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Apollo Justice: Ace Attorney on Game and Player

Apollo Justice: Ace Attorney

Curtis Mettler  //  March 4, 2008

I wanted to play "lawyer" and wasn't disappointed: case closed.


n the wide and wonderful world of video game content one can expect to find adventure in countless exotic and unusual climes, both real and imagined. The freedom of our hobby allows developers to transport the player anywhere within the realm of imagination. It 's not uncommon to find some of the best action available set in wildly exciting new worlds; worlds created specifically for the purpose of immersion and exploration. Few can deny the excitement to be found in the unknown of fantasy, but does that mean there is none to be found in the gritty realities of the world-that-is? Must a good mystery involve space-folk and alien-types to thrill our jaded souls? Capcom would have you believe that the basic, earthbound courtroom can still host some of the greatest battles available, and they've sent Apollo Justice: Ace Attorney to present their case.

Think lawyerly.
When I first picked up this title, before I had even opened the case, I found myself flashing back to my first happy sleuthing days, wading through crime, grime, and time as I sought to put the collar on that slippery Carmen Sandiego. This style of puzzle game always came with a particular sense of satisfaction as I successfully completed each chapter. I enjoyed sharpening my intellect as I pared away the fluff from the definitive fact. Putting the cases together piece-by-piece was as enjoyable for me as those model airplane kits must have been for the more coordinated kids. Given what I knew about Apollo's predecessor, Phoenix Wright, I fully expected to tap into that same vein of excitement here. I was not disappointed.

The game is broken into several episodes, each centered around a new and seemingly unrelated trial. Your task, as newly appointed defense attorney Apollo Justice, is to sift through the facts, protect your clients from false accusations, and ultimately win for them a verdict of "not guilty." Every trial involves witness testimony, cross-examinations, and presentation of supporting evidence gleaned from the various locations and crime scenes. As the player becomes increasingly comfortable with the format of each stage the trials become more complex. Multiple witnesses and larger evidence caches make for deeper levels of mystery and intrigue. Asking the right questions and providing pertinent evidence can advance your cause in the eyes of the judge, but misuse of his time will wear his patience thin. Should you make too many mistakes in your examinations, the judge will eventually lose his cool, resulting in an early verdict for your poor client.

Based as it is in legal banter and verbal testimony, a large part of Apollo's job is sifting through text. Because the DS's tiny screen can hold no more than a few lines at a time, the player must constantly tap the screen to skip through each conversation, some of which are quite lengthy. The developers' attempted to combat the monotony with light-hearted humor and a surprising amount of pop-culture references, but despite their best efforts I still occasionally found myself rapidly tapping in frustration as I waited for the game to get to the point.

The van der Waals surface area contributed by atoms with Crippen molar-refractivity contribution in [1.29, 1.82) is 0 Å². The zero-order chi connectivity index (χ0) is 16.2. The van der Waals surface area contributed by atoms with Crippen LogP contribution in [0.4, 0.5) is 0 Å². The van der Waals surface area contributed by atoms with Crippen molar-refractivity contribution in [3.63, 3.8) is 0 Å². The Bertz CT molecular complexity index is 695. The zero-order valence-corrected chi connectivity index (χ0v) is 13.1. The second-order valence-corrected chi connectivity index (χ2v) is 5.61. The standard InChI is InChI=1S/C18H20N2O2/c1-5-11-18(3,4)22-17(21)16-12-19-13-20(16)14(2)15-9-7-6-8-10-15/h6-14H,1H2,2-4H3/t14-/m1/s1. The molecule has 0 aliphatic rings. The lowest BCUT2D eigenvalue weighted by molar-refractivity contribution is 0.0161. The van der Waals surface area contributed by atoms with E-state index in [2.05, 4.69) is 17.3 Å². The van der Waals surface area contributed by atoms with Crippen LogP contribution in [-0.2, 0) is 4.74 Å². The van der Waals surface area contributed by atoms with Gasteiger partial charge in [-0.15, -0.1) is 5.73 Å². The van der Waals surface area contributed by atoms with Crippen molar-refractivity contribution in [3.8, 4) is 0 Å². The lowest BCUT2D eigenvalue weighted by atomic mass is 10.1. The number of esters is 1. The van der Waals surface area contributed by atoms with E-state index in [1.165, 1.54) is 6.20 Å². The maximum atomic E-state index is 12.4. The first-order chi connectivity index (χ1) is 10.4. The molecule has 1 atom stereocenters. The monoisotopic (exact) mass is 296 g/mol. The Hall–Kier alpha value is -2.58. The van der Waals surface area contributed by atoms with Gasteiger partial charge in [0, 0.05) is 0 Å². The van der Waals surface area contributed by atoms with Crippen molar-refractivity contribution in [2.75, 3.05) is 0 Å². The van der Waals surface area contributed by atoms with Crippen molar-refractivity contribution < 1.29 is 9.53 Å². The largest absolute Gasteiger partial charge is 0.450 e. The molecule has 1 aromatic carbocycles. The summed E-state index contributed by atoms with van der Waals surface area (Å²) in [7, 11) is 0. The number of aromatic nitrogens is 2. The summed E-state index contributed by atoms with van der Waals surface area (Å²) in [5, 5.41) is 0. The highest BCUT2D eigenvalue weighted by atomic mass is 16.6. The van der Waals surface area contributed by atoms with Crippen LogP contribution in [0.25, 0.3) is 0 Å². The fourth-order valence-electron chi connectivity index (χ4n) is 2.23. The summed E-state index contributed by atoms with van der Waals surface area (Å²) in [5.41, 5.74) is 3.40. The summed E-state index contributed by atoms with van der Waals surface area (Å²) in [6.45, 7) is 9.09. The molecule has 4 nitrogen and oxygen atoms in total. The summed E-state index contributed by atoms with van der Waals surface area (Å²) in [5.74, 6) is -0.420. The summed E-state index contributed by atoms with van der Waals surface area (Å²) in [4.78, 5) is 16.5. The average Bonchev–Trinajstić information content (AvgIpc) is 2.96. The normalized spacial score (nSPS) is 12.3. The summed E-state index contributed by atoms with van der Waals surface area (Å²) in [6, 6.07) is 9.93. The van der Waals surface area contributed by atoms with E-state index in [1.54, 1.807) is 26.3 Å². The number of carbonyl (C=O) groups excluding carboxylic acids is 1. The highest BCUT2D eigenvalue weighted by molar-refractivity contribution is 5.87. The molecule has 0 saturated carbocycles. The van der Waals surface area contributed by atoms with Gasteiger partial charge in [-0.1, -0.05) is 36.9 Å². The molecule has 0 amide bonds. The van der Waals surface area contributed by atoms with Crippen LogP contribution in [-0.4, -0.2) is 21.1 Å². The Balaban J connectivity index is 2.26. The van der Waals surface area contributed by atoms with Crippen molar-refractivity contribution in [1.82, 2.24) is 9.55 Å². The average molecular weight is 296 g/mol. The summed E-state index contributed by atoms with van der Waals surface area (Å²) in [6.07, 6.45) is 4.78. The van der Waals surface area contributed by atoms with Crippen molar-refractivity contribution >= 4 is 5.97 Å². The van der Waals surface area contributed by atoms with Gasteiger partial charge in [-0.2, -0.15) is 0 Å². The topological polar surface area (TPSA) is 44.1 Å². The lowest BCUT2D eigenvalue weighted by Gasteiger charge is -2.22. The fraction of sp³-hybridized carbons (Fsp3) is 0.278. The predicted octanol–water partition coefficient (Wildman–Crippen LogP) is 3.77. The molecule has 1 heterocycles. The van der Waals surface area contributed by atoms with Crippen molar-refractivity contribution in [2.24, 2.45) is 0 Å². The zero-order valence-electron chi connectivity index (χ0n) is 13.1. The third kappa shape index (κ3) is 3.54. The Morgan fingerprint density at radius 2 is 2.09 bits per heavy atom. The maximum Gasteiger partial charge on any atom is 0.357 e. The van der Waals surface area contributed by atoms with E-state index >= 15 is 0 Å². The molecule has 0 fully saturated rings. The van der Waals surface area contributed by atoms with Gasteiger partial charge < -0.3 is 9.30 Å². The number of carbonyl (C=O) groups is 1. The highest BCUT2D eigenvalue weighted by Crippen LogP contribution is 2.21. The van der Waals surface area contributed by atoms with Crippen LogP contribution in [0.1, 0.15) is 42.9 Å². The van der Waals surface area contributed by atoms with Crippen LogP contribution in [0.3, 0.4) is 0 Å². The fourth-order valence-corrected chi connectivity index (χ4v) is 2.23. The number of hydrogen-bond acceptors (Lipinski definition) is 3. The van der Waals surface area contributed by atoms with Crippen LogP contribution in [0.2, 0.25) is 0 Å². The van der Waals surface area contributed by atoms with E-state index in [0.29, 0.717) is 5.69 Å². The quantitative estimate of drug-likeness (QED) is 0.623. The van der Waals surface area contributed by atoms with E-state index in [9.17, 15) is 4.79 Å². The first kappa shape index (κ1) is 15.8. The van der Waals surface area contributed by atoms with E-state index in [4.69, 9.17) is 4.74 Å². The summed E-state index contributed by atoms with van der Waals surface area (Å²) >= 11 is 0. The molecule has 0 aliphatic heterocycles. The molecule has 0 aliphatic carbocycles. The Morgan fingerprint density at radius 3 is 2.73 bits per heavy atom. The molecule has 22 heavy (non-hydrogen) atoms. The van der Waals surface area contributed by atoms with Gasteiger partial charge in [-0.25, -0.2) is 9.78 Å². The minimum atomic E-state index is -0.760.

Also frustrating were the spotty case construction and progression of each trial. The stories themselves were well conceived. Every character, motive, and scene was thoughtfully established and connected. I highly enjoyed seeing calm and composed witnesses and testimonies gradually fall into panic and disorder as their lies were exposed one by one. What I did not enjoy was the slightly sloppy evidence presentation scheme. At various times during trials, the defense is given the opportunity to present a single piece of evidence to support their claims. In many situations, multiple pieces of evidence would do the job equally well. I often found that the evidence I chose to present was not the specific piece needed at that particular moment. Having to employ the trial-and-error method detracted slightly from my satisfaction in building an airtight case. I was also often frustrated with the prosecution's ability to pull new evidence out of thin air, conveniently disclosing proof I did not have access to before.

Leave ex nihilo to the
philosophers, please.
The worse offender in this instance happened to be the late, great Phoenix Wright himself. Established early in the game as Apollo's mentor, Mr. Wright constantly had the air of an insufferable know-it-all, withholding the truth and forcing Apollo into many situations unprepared. Few things are as annoying as the feeling that someone knows all the answers and that they're dangling them over your head like one would offer a chew toy to a puppy.

Aside from these small detractions, my overall opinion of Ace Attorney was a very positive one. The tension of the courtroom and the challenge of the defense were very much in effect. The controls were simple and intuitive and the ability to verbally object made for a few fun moments. In fact, if I didn't enjoy the game so much, the drawbacks would not stand out so much in my mind. I would recommend this game to any with an inquisitive mind and a patient soul.

Apollo Justice: Ace Attorney






NA Release

February 19, 2008


Play Mode

ESRB Rating

In Favor

  • Strong storyline
  • Engaging characters
  • Well-conceived


  • Unclear expectations
  • Repetitive reading

G&P Rating

G&P Latest

July 1, 2011

June 28, 2011

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